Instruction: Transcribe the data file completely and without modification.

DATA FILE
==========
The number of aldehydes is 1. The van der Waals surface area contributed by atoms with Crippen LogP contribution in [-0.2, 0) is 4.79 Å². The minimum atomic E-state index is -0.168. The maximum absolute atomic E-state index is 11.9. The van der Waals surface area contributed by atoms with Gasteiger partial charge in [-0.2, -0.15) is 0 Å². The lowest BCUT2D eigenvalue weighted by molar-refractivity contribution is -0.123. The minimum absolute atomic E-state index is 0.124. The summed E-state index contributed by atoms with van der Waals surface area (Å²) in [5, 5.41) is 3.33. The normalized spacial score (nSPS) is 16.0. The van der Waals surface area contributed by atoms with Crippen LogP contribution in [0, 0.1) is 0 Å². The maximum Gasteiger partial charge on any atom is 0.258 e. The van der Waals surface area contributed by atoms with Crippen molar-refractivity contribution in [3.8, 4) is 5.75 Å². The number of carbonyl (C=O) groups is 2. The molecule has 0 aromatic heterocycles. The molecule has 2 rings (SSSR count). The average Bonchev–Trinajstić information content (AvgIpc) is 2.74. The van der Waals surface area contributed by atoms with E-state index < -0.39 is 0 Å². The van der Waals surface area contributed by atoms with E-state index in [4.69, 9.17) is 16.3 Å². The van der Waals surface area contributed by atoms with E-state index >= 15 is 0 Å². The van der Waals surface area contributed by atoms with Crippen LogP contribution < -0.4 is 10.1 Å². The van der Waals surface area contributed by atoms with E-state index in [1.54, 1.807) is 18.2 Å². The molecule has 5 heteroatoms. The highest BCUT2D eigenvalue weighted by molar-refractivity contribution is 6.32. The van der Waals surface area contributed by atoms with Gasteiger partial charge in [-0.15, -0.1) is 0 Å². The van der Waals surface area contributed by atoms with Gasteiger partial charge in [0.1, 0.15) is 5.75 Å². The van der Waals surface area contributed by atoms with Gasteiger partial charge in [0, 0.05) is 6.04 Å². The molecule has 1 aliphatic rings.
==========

The number of aldehydes is 1. The van der Waals surface area contributed by atoms with Crippen LogP contribution in [-0.2, 0) is 4.79 Å². The minimum atomic E-state index is -0.168. The maximum absolute atomic E-state index is 11.9. The van der Waals surface area contributed by atoms with Gasteiger partial charge in [-0.2, -0.15) is 0 Å². The lowest BCUT2D eigenvalue weighted by molar-refractivity contribution is -0.123. The minimum absolute atomic E-state index is 0.124. The summed E-state index contributed by atoms with van der Waals surface area (Å²) in [5, 5.41) is 3.33. The normalized spacial score (nSPS) is 16.0. The van der Waals surface area contributed by atoms with Crippen LogP contribution in [0, 0.1) is 0 Å². The maximum Gasteiger partial charge on any atom is 0.258 e. The van der Waals surface area contributed by atoms with Crippen molar-refractivity contribution in [3.8, 4) is 5.75 Å². The number of carbonyl (C=O) groups is 2. The molecule has 0 aromatic heterocycles. The molecule has 2 rings (SSSR count). The average Bonchev–Trinajstić information content (AvgIpc) is 2.74. The van der Waals surface area contributed by atoms with E-state index < -0.39 is 0 Å². The van der Waals surface area contributed by atoms with E-state index in [4.69, 9.17) is 16.3 Å². The van der Waals surface area contributed by atoms with E-state index >= 15 is 0 Å². The van der Waals surface area contributed by atoms with Crippen LogP contribution < -0.4 is 10.1 Å². The van der Waals surface area contributed by atoms with E-state index in [1.54, 1.807) is 18.2 Å². The molecule has 5 heteroatoms. The highest BCUT2D eigenvalue weighted by molar-refractivity contribution is 6.32. The van der Waals surface area contributed by atoms with Gasteiger partial charge in [-0.15, -0.1) is 0 Å². The van der Waals surface area contributed by atoms with Gasteiger partial charge in [0.1, 0.15) is 5.75 Å². The van der Waals surface area contributed by atoms with Gasteiger partial charge in [0, 0.05) is 6.04 Å². The molecule has 1 aliphatic rings.